It may seem there’s nothing to it, but they simply cannot do it alone!
The sassy duo of Murderer’s Row, Roxie Hart and Velma Kelly, are two of Music Theatre’s most iconic roles. Roxie has been portrayed by performers such as Gwen Verdon, Ann Reinking, Renée Zellweger, and Michelle Williams; and Velma by Chita Rivera, Caroline O’Connor, Bebe Neuwirth, and Catherine Zeta-Jones. Next on this impressive list are Australia’s own Natalie Bassingthwaighte and Alinta Chidzey.
I have spoken with both these brilliant bombshells earlier in the year – Alinta ahead of Chicago, and Natalie just after the Brisbane run. However, they are currently in the thick of their final leg of Chicago in Melbourne. We had a quick chat to see how the national tour has been going, and what excites them about these iconic roles.
You’re now playing in Melbourne after successful seasons in Sydney and Brisbane. How has the run been overall?
Alinta: It’s electric… the band and the cast are phenomenal. Everyone is super strong and triple threats given their all. There’s so much laughter from the audience, and we crack each other up!
Nat: No we don’t, we’re very serious [laughs] No look, I think to be part of such an iconic show with a cast that is genuinely so lovely and supportive, it’s rare. It is. Everyone pretends “oh, we love each other!” but it’s so phenomenal to be part of this environment. No egos, lots of fun, lots of laughter, but a lot of hard work. I don’t think I’ve ever been part of a cast that takes care of themselves so much. Maybe it’s because I come from Rock and Roll [laughs]. It’s been a pleasure. It’s exciting for me to be bringing Roxie to life, and still now, I still explore things and find things I never had in the beginning.
Alinta: And different audiences bring out different things for you. You know, the jokes land in different areas in different cities. And show to show, from matinee to an evening show, you get different responses and that keeps us alive, doing 8 shows a week, multiple times. It can be tough, and to get the energy from the audience in that respect is wonderful.
Do you think life would have been different if Roxie and Velma were in the modern age? How would they react to all the social media?
Nat: I think Roxie would love it. She’d be so excited she was plastered everywhere. I don’t know how she would handle bullying or trolls… I think she’d probably be quite affected by that.
Alinta: I think they’d get some trolls on board. Morals as well, killing your husband and sister. Maybe a little daunting to see what you’d get back from the press.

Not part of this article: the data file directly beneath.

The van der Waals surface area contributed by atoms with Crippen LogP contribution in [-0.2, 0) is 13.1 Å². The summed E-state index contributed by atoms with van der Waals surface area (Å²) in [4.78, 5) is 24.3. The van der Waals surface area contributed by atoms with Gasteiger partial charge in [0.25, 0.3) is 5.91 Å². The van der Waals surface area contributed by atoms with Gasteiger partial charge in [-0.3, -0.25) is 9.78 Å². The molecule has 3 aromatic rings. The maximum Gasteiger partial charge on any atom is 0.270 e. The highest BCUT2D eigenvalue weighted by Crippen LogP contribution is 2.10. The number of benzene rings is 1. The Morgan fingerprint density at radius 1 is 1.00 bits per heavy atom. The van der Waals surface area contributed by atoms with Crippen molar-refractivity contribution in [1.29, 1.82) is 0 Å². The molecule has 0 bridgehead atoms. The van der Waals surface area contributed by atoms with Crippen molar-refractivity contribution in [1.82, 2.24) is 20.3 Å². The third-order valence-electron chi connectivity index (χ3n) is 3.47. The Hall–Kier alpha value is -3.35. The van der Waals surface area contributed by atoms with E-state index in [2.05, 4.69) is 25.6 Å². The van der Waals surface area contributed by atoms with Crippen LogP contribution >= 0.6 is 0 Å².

And what’s the vibe amongst the cast like?
Nat: We have a ritual [before each show]. We all go backstage and put our hands in the middle and say “pineapples,” which is a bit random… and that came out of pineapples being a part of the show. During the rehearsal we were so delirious and tired… pineapples became this ongoing joke. It was my line… “is this pineapples? Are we going from pineapples?” so it became that instead of “good luck” or “chookas.”
Alinta: And it’s a really great group atmosphere. I think we all connect so well together. There’s no weak link.
Nat: Also if swings and understudies are on, we make sure to really connect and catch each others’ eyes. It’s good.
How has the audience reaction been overall?
Alinta: I’ve had so many people come and say they just felt so great leaving the theatre. They’ve laughed, enjoyed themselves. and so many say they’re going to come back again.
Nat: And so many have come back. Second and third times, and that’s bizarre and amazing.
What is the best part of playing such strong and powerful female characters?
Nat: It’s not just one thing, I have to say. It’s getting to play a character of my dreams, for sure. It’s getting to work alongside Alinta, Casey, Jared, Rodney, we had the beautiful Tom Burlinson and now Jason, and then the ensemble. It really has been, creatively, so inspiring. And also our creatives, they’ve brought something so fresh to this production in particular that I don’t think anyone’s really seen. And that’s what we keep getting told by audiences. It’s still relevant but it’s fresher.
Alinta: They [the creatives] said “bring yourself, your version of the character, not a carbon copy.” That made us feel relaxed at the time. and I think for me, young performers coming to see strong women on stage… I’ve had so many young girls in particular say “I want to be like that.” It’s inspiring for them, and I think that’s a gift that we can give that’s really important, for young performers to see us play these powerful roles.
Nat: Even if they’re naughty! [chuckles]
Chicago is currently playing at Arts Centre Melbourne’s State Theatre.
For tickets and more information, please visit the Chicago Australia website.